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Pneumonia in a Immunocompromised Person
When a person with a weakened immune system gets pneumonia, it's known as pneumonia in an immunocompromised host. Learn the risk factors.

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Pneumonia and Compromised Immune Systems

Pneumonia is a respiratory condition. Pneumonia is triggered when the lungs become infected. This happens due to the presence of bacteria, viruses, parasites, or fungi. Fluid then lingers in the lungs. When a person with an already weakened immune system gets pneumonia, it is called “pneumonia in an immune-compromised host.”

Having a weakened immune system makes it harder for you to fight off germs. Immediate medical intervention and careful monitoring are necessary. Without them, you run the risk of serious complications.

If you have a compromised immune system and develop symptoms of pneumonia, contact your doctor as soon as you can.

Risk Factors for Pneumonia

People with weakened immune systems will have more difficulty fighting off the bacteria or the virus that is causing their pneumonia. Below are some of the reasons that a person may be at risk of pneumonia.

Health Conditions

The following medical conditions can lead to a weaker immune system:

  • HIV/AIDS
  • heart disease
  • diabetes
  • bone marrow or organ transplants

After any inpatient surgical procedure, your body is healing for at least a week. In this state, your immune system can be compromised and you may have a higher risk of pneumonia.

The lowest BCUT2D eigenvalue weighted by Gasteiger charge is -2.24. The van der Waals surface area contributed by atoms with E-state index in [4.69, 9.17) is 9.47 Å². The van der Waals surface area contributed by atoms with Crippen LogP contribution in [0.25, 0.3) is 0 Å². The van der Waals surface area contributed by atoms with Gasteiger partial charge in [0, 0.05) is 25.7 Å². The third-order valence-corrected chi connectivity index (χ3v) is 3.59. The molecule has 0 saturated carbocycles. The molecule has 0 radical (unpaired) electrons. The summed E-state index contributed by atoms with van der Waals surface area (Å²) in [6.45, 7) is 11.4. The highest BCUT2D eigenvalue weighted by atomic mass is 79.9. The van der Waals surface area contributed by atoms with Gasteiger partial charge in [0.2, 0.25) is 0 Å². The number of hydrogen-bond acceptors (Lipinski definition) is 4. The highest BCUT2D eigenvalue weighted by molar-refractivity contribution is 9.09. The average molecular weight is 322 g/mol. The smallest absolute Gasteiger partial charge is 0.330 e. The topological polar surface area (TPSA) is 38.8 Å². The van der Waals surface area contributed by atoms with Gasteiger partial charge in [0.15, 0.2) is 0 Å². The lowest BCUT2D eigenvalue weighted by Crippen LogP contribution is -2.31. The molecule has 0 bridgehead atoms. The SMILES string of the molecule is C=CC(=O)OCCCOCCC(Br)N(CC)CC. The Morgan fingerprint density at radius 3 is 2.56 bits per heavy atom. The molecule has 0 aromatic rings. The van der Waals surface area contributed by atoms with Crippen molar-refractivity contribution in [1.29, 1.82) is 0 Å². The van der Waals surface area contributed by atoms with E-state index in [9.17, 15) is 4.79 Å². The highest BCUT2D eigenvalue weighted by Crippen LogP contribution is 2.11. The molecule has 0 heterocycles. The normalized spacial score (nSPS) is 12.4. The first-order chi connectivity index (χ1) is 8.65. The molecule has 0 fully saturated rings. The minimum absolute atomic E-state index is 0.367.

A major risk factor for pneumonia is chronic obstructive lung disease (COPD). People who are treated for COPD with corticosteroid medications can be more vulnerable to pneumonia risks. The longer this medication has been used, the higher the risk.

Medications

If you have an autoimmune condition, check your pill bottles and talk to your doctor about what the labels mean. The medication that you are on can increase your risk of a weak immune system.

Specifically, steroid medications, chemotherapy, and radiation therapy make people more vulnerable to pneumonia. This is because these drugs work by suppressing the immune system.

Lifestyle

Air quality can be a huge risk factor. Smoking and air pollution can leave a person more vulnerable to contracting bacteria. These bacteria can get trapped in the lungs. The result of this is bacterial pneumonia. Populations in cities with poor air quality and high levels of fume exposure are more likely to have trouble resisting pneumonia. This also applies to people with a lot of exposure to agricultural fumes.

Pneumonia in the Hospital

People are checked into the hospital to recover from injury and illness. A prolonged hospital stay also means becoming more prone to hospital-borne infections and pneumonia.